Xiao Dong (pseudonym) is in charge of an NGO offering help to Chinese HIV/AIDS patients. He said that at the current stage, TCM and Western medicine have yet to systematically combine together in treating HIV/AIDS. "They fight the enemy separately."
Xiao doesn't suggest any patients totally depend on only TCM. He warned that some self-proclaimed "miracle TCM doctors" are mere swindlers who may put their patients' lives in even greater danger.
In 2017, in Luoyang, Central China's Henan Province, a former health official at the local center for diseases prevention and control (CDC) once touted his hand-made TCM to his HIV/AIDS patients. He forced them to buy his medicines while refusing them Western medicines, which could have been obtained for free from the CDC, thepaper.cn reported.
Several of his patients eventually came down with life-threatening illnesses. Some contacted Xiao Dong's NGO in attempt to expose the official's misdeeds. The official was later demoted.
In Zunyi, Southwest China's Guizhou Province, TCM doctor Li Guoqing claimed that he had successfully developed an herbal medicine that could cure AIDS, saying that 99.9 percent of his patients had restored their health after taking the medicine.
Local health authorities investigating the claims dismissed Li's findings, but some wealthy investors reportedly continued cooperation with Li.
A Baidu search for "TCM + AIDS treatment" pulls up numerous discussion forums from patients asking if it's really beneficial or just quackery being promoted by unscrupulous mountebanks. Liu Baolu, a TCM doctor based in Gansu Province, is a name that pops up in many such online discussions.
Liu previously claimed that he had successfully cured HIV/AIDS. The former director of Gansu's official health department, Liu Weizhong, even posted Liu's cell phone number on his social media account (with over 100,000 followers) telling patients to visit Liu for "free treatment."
Liu Weizhong later told media that the reason he was promoting Liu Baolu was because he himself had personally witnessed some patients show signs of recovery from using Liu Baolu's treatment. In an interview with Guangzhou Daily, Liu Baolu claimed his TCM method was useful, but refused to divulge to reporters the ingredients of his prescription, calling it "a secret."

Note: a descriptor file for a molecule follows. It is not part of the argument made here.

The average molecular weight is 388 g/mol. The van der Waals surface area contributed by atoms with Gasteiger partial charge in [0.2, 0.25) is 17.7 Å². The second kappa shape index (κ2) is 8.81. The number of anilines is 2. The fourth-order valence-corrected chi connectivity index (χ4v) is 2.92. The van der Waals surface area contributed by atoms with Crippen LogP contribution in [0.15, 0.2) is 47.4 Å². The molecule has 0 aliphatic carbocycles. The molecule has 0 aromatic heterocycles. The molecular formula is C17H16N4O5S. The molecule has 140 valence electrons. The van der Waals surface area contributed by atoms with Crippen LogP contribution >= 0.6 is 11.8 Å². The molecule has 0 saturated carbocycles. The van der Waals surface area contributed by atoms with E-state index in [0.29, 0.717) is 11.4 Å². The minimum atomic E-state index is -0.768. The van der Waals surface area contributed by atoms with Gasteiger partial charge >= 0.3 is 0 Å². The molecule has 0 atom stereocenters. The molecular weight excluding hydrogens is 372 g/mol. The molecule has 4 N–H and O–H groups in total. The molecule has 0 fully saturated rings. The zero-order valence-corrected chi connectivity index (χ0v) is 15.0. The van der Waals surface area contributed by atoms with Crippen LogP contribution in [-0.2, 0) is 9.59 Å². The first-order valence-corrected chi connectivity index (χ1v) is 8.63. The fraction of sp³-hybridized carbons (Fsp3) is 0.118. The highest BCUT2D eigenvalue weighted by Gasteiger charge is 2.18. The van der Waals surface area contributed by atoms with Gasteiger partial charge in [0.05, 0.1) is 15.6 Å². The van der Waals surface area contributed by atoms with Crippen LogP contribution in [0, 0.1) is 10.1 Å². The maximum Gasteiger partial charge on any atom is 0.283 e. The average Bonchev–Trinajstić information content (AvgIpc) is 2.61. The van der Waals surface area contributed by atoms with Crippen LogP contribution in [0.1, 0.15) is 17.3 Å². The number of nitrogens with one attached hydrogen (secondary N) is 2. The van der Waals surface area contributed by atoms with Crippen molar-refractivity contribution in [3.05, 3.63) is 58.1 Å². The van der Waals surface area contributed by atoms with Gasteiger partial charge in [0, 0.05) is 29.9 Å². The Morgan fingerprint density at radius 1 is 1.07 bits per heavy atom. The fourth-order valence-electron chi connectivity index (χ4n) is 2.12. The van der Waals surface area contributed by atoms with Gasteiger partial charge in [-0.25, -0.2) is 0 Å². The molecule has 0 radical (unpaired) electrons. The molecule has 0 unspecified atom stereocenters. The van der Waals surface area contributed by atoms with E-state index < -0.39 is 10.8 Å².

The reporter discovered that several of Liu's patients had returned to HARRT treatment after seeing no results from Liu's TCM.
Fang Zhouzi, an expert in chemical biology and an anti-fraud campaigner, once wrote that even if an HIV/AIDS patient shows good signs after receiving TCM, it's very likely due to their improved psychological status.
Wang told the Global Times that, thus far, no TCM alone can cure AIDS, but stressed that it serves as beneficial supplementary treatment to HARRT.
Xiao Dong is pessimistic about the future of TCM and Western medicine combination treatments.
While the Chinese government advocates such combinations, Xiao worries that some self-serving scientists and researchers are more interested in obtaining lucrative grants or high honors rather than focusing on benefiting the patient.
Wang said that the public's mistrust and lack of understanding of TCM also hinders its development.
"In the anti-virus aspect, TCM can't compete with Western medicine, but it is effective in other aspects, including alleviating clinical symptoms and side effects," he noted.
According to Wang, due to the complexity of AIDS treatment along with its low economic returns, there is a high turnover among TCM doctors specializing in AIDS, many of whom drop out after not seeing any profit or finding themselves overwhelmed. At the county level, the quality of TCM doctors is comparatively lower than in urban centers.
Moreover, the examination and approval process for TCM in treating AIDS is extremely difficult. In just the past decade, 20 medical companies invested large sums of money to develop such medications, but most failed to receive official approval for their medicines.
Currently, only one single TCM, named Tangcaopian, has been officially approved for treating HIV/AIDS. "This is far from enough to meet our clinical and research requirements," Wang said.
Despite such obstacles, Wang is optimistic about the future of TCM in HIV/AIDS treatment and noted that some regions are making a bigger effort to advocate combination treatments using TCM and Western medicine together.
In Yunnan Province, for example, health authorities recently held seminars for TCM doctors and encouraged them to work with Western medicine doctors at local hospitals in order to combat AIDS.